A bathroom renovation is less overwhelming than a kitchen renovation, and if a bathroom is badly in need of a revamp (tired grout, cracked tiles, dated fixtures, years of soap scum) the result can feel like a total transformation. Still, there can be pitfalls on the road to a refresh.
We talked to three veterans of recent bathroom renovations to find out what they learned in the process so that, hopefully, when the time comes, we can repeat their successes and steer clear of their (or their landlord's) mistakes.
RENEE THERRIAULT FROM COBBLE HILL
Renee and her husband say they would have liked to renovate their whole one-bedroom, one-bath apartment, but it wasn't in the budget, so they opted for just the kitchen and bathroom.
"It was a rental previous to us buying it, and it was a standard, no-frills bathroom," Renee says. "The floor tile was ugly beige and light blue, the tub was old enamel and it was scratched and disgusting. There was an ugly old medicine cabinet... We wanted to make it more modern."
What they did
The couple replaced the tile floor with black-and-white hexagon tile, replaced the old pedestal sink with an IKEA sink and cabinet, replaced the medicine cabinet with an IKEA cabinet, re-glazed the tub, and installed new fixtures (a light, towel bars, a toilet paper holder, light switch plate coverings) from Restoration Hardware.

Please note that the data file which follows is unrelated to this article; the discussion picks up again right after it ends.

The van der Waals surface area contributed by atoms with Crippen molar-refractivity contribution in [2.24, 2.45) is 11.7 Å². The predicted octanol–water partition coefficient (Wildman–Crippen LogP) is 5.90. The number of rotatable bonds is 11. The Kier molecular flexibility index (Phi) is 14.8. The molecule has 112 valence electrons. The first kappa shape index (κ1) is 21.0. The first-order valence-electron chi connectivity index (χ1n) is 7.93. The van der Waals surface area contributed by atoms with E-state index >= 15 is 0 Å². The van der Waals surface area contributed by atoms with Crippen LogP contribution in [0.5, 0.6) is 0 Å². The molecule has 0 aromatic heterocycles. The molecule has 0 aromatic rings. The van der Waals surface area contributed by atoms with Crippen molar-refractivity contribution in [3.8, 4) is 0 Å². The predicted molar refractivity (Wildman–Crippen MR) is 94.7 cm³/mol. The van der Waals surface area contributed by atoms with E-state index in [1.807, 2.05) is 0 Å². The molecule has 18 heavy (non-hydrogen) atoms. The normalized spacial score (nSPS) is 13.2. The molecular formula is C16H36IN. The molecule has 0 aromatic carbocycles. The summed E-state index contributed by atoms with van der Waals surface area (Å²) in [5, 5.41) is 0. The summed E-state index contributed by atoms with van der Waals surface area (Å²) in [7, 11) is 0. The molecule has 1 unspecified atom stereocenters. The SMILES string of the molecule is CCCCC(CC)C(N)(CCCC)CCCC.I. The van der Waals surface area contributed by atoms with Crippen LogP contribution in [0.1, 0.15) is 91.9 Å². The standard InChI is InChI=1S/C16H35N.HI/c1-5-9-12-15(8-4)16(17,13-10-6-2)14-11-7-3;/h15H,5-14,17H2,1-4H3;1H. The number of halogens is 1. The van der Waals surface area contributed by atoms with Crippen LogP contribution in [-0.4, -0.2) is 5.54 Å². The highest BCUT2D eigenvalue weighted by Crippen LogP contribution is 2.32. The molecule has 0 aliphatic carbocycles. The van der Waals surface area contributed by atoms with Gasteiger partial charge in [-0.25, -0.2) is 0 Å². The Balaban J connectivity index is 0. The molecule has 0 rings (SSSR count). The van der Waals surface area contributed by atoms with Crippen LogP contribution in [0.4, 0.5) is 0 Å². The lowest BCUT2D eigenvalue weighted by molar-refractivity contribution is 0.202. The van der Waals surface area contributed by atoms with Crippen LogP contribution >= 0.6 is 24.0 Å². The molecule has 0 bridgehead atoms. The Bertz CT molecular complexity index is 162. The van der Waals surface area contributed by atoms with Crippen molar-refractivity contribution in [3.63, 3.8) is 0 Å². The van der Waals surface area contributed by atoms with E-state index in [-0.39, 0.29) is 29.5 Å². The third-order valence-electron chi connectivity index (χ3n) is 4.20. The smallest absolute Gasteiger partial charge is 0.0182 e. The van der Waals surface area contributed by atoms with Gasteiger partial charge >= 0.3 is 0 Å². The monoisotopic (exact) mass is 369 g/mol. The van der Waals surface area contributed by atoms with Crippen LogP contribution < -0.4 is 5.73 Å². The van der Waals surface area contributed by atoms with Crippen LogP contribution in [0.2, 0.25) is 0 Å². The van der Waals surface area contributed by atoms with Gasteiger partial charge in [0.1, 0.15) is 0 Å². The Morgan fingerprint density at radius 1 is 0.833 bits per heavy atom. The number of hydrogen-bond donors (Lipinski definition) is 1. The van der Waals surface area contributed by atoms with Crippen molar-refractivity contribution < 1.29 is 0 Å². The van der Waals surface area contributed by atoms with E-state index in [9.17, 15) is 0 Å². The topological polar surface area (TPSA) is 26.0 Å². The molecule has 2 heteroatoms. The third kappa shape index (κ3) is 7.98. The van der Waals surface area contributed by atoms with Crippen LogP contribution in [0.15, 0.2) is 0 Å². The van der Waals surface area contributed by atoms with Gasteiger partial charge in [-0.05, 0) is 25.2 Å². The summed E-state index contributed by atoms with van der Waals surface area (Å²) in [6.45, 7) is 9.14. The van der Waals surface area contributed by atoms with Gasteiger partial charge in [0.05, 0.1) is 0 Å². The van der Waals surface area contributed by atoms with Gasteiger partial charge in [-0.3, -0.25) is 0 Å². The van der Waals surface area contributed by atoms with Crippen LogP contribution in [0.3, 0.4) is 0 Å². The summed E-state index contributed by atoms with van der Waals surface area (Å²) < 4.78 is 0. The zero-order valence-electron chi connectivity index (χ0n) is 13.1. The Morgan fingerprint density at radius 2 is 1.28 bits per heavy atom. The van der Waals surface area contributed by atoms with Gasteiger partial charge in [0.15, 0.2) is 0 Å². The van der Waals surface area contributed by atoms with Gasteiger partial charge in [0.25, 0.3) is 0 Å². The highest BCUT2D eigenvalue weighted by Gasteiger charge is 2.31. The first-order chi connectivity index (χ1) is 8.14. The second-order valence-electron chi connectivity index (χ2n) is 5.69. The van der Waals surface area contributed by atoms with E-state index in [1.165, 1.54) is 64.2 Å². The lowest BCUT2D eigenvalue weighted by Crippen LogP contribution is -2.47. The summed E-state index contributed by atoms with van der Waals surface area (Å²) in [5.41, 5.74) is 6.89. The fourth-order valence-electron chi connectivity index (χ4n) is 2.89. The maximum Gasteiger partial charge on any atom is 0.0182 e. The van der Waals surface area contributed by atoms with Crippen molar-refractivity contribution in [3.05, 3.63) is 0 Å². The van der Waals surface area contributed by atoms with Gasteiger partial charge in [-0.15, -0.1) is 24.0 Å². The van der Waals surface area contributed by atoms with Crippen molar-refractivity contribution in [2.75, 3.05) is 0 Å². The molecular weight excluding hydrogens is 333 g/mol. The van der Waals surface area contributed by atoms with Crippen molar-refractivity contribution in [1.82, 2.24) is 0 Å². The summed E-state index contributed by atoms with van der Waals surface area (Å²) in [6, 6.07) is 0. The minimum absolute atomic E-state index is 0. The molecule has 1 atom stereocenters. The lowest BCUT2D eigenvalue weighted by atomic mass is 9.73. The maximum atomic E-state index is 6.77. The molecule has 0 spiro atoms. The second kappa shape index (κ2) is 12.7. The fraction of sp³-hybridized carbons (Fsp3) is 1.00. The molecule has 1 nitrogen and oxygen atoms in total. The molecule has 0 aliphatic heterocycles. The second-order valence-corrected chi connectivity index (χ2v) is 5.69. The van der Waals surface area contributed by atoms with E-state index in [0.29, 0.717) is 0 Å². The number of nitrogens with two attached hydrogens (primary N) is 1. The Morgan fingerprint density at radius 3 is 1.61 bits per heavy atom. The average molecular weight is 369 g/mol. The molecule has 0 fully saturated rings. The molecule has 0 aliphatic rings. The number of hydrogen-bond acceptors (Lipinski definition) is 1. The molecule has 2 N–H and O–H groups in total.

She looked at the IKEA pieces in person, but she ordered the rest of her elements online, and was pleased with the process and the results.
What she learned
- "Don't let a contractor talk you out of the budget option," Renee says. When a gut reno turned out to be too costly, the couple opted for a facelift, bringing an initial quote of $16,000 down to $5,000. One of the major factors in that price drop was the decision to re-glaze the tub rather than replace it with a new one. (Her cast-iron tub was a good candidate for the re-glazing treatment, she was told. Fiberglass can produce less favorable results.)
- "A few luxury touches can really make a difference," she says. "It still looks so much better two-and-and-half years later."
EMILY GILBERT FROM WINDSOR TERRACE
Emily and her husband bought a three-bedroom, two-bath, prewar co-op in Windsor Terrace that was in need of some serious work. She estimates that the bathrooms—done in unappealing shades of pink and yellow tile (pictured below)—had been last updated in the 1950s.
"They were in good condition, but so hideous," she says.
Their plans were to do a major upgrade to both, but not gut-renovate them. But when the downstairs neighbor reported a previous major leak from the master bedroom's stall shower ("They must have heard us rip up the floor," Emily says), it became a gut renovation.
Emily and her husband were able to get the management company to pay for half of the work.
What they did
In the full bathroom with the tub, they also chose the less expensive tub option of re-glazing. The lower half of the wall tiles around the tub were also glazed, and also in bad shape. They installed a new floor of penny tile, and replaced the shower window's corroded frame. They replaced the light and mirror, but kept the toilet and the vanity.